Questions: Guam

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Sarah Johnson ©

 “In the time of sleep this body is as though dead; it does not see nor hear; it does not feel; it has no consciousness, no perception—that is to say, the powers of man have become inactive, but the spirit lives and subsists. Nay, its penetration is increased, its flight is higher, and its intelligence is greater. To consider that after the death of the body the spirit perishes is like imagining that a bird in a cage will be destroyed if the cage is broken, though the bird has nothing to fear from the destruction of the cage. Our body is like the cage, and the spirit is like the bird. We see that without the cage this bird flies in the world of sleep; therefore, if the cage becomes broken, the bird will continue and exist. Its feelings will be even more powerful, its perceptions greater, and its happiness increased.”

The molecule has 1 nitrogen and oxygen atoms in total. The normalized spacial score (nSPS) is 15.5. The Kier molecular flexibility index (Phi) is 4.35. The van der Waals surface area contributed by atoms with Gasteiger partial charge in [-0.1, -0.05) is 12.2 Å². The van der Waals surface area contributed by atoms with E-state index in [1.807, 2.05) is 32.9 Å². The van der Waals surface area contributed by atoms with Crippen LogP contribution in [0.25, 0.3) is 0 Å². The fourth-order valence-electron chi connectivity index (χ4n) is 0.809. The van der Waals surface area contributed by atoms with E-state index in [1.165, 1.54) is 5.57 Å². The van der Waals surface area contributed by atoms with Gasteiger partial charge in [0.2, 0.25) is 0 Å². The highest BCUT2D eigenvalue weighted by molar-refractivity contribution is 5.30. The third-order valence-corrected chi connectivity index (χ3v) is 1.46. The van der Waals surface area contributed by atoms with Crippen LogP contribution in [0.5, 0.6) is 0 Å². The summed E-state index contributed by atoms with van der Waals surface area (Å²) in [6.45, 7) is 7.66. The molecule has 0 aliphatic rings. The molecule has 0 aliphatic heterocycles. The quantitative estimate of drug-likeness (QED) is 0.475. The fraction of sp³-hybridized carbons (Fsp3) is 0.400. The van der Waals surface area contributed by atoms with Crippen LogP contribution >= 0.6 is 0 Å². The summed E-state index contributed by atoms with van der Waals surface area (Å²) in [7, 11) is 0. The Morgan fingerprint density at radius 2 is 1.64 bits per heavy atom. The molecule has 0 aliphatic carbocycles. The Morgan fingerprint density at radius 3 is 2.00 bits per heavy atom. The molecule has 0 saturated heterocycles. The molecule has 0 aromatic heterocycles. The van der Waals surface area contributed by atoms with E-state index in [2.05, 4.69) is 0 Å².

-‘Abdu’l-Baha, Some Answered Questions, p. 228

Sarah’s father was a musician, her mother a physician. She lives on the island of Guam with her husband, son, fantastic community, and her Nikon and takes pictures every chance she can get.